He cited the investigatory work that the Financial Services, Natural Resources, Intelligence, Judiciary, and Oversight Committees are doing. As these committees hold hearings, the public will be given a spotlight on the administration’s many corrupt acts.  At the same time, he noted that the Mueller Report clearly shows ample evidence of crimes. As one example, he cited former Trump campaign manager Paul Manafort’s turning over private polling data to the Russians as “treasonous.”

The meeting went very well overall. Rep. DeSaulnier was responsive to all of our questions. We thanked him for representing his constituents so well in Congress. If you want more info about the CA-11 Team, contact co-leads Ted and Kristen at indivisibleca11@gmail.com. Or if you’re on Slack, contact @Ted Lam or @KristenL and join the moc_team_ca11 team. Want an invite to join Slack? Please drop us a line at info@indivisibleeb.org

Photo by Aaron Silver

Ted Landau is a retired professor of psychology. He has also spent several decades as a tech journalist/author — writing primarily about Apple products. He has been politically active in the East Bay since moving here in 2004.

Ted Lam is retired from the USCG and currently works as a civil engineer. Ted is a member of the Indivisible East Bay Governance Committee and is co-lead of the Indivisible CA-11 team.

No Nukes, Two Ways

Deadline: Before the world blows up – The good news: some of our Members of Congress are trying hard to keep the U.S. from getting into a nuclear war. The not so good news: some are missing in action. Your mission: thank the first group, tell the second to get in line.

1. Hold the LYNE

Actually, you can tell them to get in LYNE: specifically, the bicameral Hold the LYNE (Low-Yield Nuclear Explosive) Act, which would prohibit research, development, production, and deployment of low-yield nuclear warheads for submarine-launched ballistic missiles. This is crucial for our national security: These nuclear weapons have the potential to lower the threshold for using nuclear weapons and thus increase the risk of entering the U.S. into nuclear war. The administration has already started the process of converting some of our existing stockpiles to low-yield warheads, with plans for delivery to the Navy as early as September of this year. We have time to stop this program.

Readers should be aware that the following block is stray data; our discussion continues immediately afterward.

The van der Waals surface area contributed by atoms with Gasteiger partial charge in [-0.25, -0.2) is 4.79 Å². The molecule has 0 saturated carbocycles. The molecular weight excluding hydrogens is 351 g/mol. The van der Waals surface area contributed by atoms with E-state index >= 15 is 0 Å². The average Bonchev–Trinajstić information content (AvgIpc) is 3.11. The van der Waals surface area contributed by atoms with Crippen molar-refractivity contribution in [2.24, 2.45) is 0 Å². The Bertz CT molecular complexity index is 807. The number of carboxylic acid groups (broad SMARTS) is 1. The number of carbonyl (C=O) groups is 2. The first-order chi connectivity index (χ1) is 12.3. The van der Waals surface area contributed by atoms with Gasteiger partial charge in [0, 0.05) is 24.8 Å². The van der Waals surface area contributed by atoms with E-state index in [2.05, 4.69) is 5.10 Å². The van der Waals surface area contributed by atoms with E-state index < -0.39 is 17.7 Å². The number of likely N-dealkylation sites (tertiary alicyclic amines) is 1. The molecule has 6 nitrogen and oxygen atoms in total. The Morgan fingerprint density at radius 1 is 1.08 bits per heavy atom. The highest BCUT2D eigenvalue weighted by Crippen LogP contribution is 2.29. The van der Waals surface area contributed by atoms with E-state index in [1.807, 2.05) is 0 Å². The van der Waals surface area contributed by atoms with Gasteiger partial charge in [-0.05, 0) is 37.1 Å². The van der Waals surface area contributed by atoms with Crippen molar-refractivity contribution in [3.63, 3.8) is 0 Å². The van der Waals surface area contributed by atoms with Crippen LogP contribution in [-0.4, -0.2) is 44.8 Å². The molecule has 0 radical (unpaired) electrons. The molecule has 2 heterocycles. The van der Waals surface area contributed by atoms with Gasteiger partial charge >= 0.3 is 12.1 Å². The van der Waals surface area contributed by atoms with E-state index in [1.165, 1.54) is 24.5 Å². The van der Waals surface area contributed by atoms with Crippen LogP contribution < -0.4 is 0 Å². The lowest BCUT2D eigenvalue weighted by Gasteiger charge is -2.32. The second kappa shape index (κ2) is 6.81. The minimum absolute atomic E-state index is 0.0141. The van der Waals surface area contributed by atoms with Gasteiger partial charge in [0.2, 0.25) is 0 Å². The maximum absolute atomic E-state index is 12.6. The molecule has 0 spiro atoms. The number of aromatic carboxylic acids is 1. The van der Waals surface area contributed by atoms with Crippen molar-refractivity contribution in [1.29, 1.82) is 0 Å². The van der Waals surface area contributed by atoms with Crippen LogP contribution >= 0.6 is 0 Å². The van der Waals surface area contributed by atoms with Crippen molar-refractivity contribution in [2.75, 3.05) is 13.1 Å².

Representative Barbara Lee is an original cosponsor of the Hold the LYNE Act in the House, as is Senator Dianne Feinstein in the Senate. However, Reps. Mark DeSaulnier and Eric Swalwell, and Senator Kamala Harris have not yet spoken up. Please thank Rep. Lee and Sen. Feinstein, and ask Sen. Harris – and Rep. DeSaulnier or Swalwell, if you are a constituent – to step up. Their contact info is at the bottom of this article.

What to say:

For Senator Feinstein and Representative Lee:

My name is ____, my zip code is ____, and I’m a member of Indivisible East Bay. Thank you for cosponsoring the Hold the LYNE Act. I agree that low-yield nuclear weapons increase the chance that the U.S. could enter into a nuclear war. I want legislation that puts a stop to their research, development, production, and deployment.

For Senator Harris and Reps. DeSaulnier and Swalwell:

My name is ____, my zip code is ____, and I’m a member of Indivisible East Bay. I want _____ to cosponsor the Hold the LYNE Act. I believe that low-yield nuclear weapons increase the chance that the US could enter into a nuclear war. I want legislation that puts a stop to their research, development, production and deployment. I hope that ____ speaks out soon.

2. No first use of nukes!

We’ve been asking Senator Harris since 2017 to cosponsor S. 200, which would prohibit the conduct of a first-use nuclear strike absent a declaration of war by Congress. Senator Feinstein has cosponsored this bill, as she cosponsored similar bills in previous legislative sessions. Sen. Harris is, to put it bluntly, MIA. We don’t know why. We can’t think of a good reason.

In addition, Democrats led by Adam Smith in the House and Elizabeth Warren in the Senate have introduced H.R.921/S.272 – The No First Use Act. The House version has not yet been cosponsored by any of our Representatives; the Senate version has been cosponsored by Sen. Feinstein but not by Sen. Harris.

What to say:

For Senator Feinstein:

My name is ____, my zip code is ____, and I’m a member of Indivisible East Bay. Thank you for cosponsoring S. 200 and S. 272. It’s incredibly important to prohibit the first use of nuclear weapons without a declaration of war by Congress. I appreciate your cosponsorship of S. 200 this session and in the past, and now of the No First Use Act.

For Senator Harris:

My name is ____, my zip code is ____, and I’m a member of Indivisible East Bay. I want Senator Harris to cosponsor  S. 200. It’s incredibly important to prohibit the first use of nuclear weapons without a declaration of war by Congress. I don’t understand why Senator Harris has not cosponsored this bill this session or in the past. I hope she does so very soon. I also want her to cosponsor S. 272, the No First Use Act.

For Reps. Lee, DeSaulnier and Swalwell: